Among the first things you might notice are the faces of your fellow visitors: wide eyes, quiet smiles, inward pleasure. It is a year since Malala Yousafzai officially opened the Library of Birmingham and there is still a buzz of excitement in the air.

This Library is cinematic in feel, both inside and out. When the building was finished, there were mutterings that its glamour masked an absence of books. When I interviewed Will Self at last year’s Birmingham Literature Festival – an event held in the Library’s very own theatre – he speculated that we are now in the post-Gutenberg age: that print culture is fading, together with the mental habits that go with it. So what is this gleaming new building?

Well, I can confirm that despite the mutterings, it is still full of books: it is, after all, Europe’s largest public library. Moreover, it not only houses books, but – as in its central rotunda, a visual echo of the old British Library Reading Room – it also uses them to create a kind of theatre of what books represent: the ideas, possibilities and freedoms that Malala spoke of in her speech at its opening.

Books, in this sense, are hopefully here to stay, but the Library of Birmingham is also a testament to the fact that it is no longer enough for libraries merely to house them: they must aim to activate, make public, that theatre of the mind. The Library of Birmingham, quite properly, supports a multitude of purposes. It gives its users access to the Birmingham Film Institute archive – a treasure in itself – together with music, maps, computers, space…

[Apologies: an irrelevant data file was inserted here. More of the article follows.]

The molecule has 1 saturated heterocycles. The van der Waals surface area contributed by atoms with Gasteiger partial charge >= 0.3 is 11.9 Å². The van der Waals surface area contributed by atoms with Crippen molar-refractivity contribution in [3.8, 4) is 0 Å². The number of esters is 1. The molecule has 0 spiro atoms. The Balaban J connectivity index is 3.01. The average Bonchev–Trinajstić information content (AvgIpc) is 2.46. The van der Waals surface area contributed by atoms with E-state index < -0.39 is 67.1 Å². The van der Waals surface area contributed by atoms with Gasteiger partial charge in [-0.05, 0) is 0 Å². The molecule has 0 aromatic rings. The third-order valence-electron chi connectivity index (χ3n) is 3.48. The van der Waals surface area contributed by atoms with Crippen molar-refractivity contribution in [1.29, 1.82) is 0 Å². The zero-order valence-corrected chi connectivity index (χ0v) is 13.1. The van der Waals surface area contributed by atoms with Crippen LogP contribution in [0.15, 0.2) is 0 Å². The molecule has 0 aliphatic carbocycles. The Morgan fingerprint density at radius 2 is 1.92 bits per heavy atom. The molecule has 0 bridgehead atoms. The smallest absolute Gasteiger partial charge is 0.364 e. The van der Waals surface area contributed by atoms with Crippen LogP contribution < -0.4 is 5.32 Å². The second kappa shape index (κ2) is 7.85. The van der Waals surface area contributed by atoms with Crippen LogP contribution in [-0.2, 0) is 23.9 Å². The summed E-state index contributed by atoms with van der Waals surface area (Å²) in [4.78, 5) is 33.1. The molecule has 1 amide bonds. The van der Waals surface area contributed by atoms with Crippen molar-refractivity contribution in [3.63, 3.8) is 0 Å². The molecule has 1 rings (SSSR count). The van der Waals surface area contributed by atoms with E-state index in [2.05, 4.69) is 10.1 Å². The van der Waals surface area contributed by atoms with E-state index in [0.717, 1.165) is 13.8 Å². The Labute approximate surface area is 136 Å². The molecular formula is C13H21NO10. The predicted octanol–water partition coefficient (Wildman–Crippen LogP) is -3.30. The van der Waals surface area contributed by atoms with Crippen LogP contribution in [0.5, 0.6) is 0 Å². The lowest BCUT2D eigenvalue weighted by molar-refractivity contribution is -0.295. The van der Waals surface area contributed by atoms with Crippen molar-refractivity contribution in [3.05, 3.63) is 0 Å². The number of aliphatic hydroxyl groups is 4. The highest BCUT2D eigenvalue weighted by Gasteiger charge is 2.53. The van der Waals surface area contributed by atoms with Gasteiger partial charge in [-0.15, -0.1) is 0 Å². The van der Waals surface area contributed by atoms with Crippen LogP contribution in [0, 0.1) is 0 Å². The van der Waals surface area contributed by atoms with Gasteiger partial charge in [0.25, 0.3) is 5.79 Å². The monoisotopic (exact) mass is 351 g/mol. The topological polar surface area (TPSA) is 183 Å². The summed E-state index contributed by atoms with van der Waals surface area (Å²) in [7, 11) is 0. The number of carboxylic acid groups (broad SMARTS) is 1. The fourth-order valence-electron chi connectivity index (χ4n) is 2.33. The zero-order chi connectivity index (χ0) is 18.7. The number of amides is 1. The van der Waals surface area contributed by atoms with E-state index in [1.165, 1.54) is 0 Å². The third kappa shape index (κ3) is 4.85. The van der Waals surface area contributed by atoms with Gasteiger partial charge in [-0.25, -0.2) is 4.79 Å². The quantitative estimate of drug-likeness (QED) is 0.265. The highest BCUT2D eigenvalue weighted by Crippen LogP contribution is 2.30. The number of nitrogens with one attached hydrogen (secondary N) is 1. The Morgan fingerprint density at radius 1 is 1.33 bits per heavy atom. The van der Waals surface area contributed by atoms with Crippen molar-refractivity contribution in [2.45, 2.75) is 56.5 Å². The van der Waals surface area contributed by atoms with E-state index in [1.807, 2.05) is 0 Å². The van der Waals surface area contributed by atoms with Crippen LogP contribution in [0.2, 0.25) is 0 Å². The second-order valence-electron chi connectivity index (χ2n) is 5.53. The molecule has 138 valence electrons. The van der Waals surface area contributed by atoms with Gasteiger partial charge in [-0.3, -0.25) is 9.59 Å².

Space: those areas left open for the unpredictable – those things that have not yet been thought of. Having performed at the Library and organised public events there, that’s something that I value highly, and the Library needs to foster that role. A library should act as a cultural ecology in itself.

The Library has further significance for the city of Birmingham. Whenever I am there, it is clear that the Library is attracting visitors from across Europe: last week I saw Italian students, French photographers and German tourists over the course of just a few minutes. The Library is part of Birmingham’s reimagining – both of itself and the world we inhabit.

The twenty-first century is a good time to rediscover the public value of libraries, because the very existence of these institutions has been put under threat. The stakes are high. In this pessimistic age of reprivatisation, libraries are places you can go to be free, for free. They are gateways to our history and to the wonders of human consciousness.

In its first year of life, the Library of Birmingham has taken hold at the heart of the city: that is a triumph, and a cause for hope.

More information about the Library of Birmingham

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Gregory Leadbetter

Gregory Leadbetter

Director of the Institute of Creative and Critical Writing at Birmingham City University
Gregory Leadbetter

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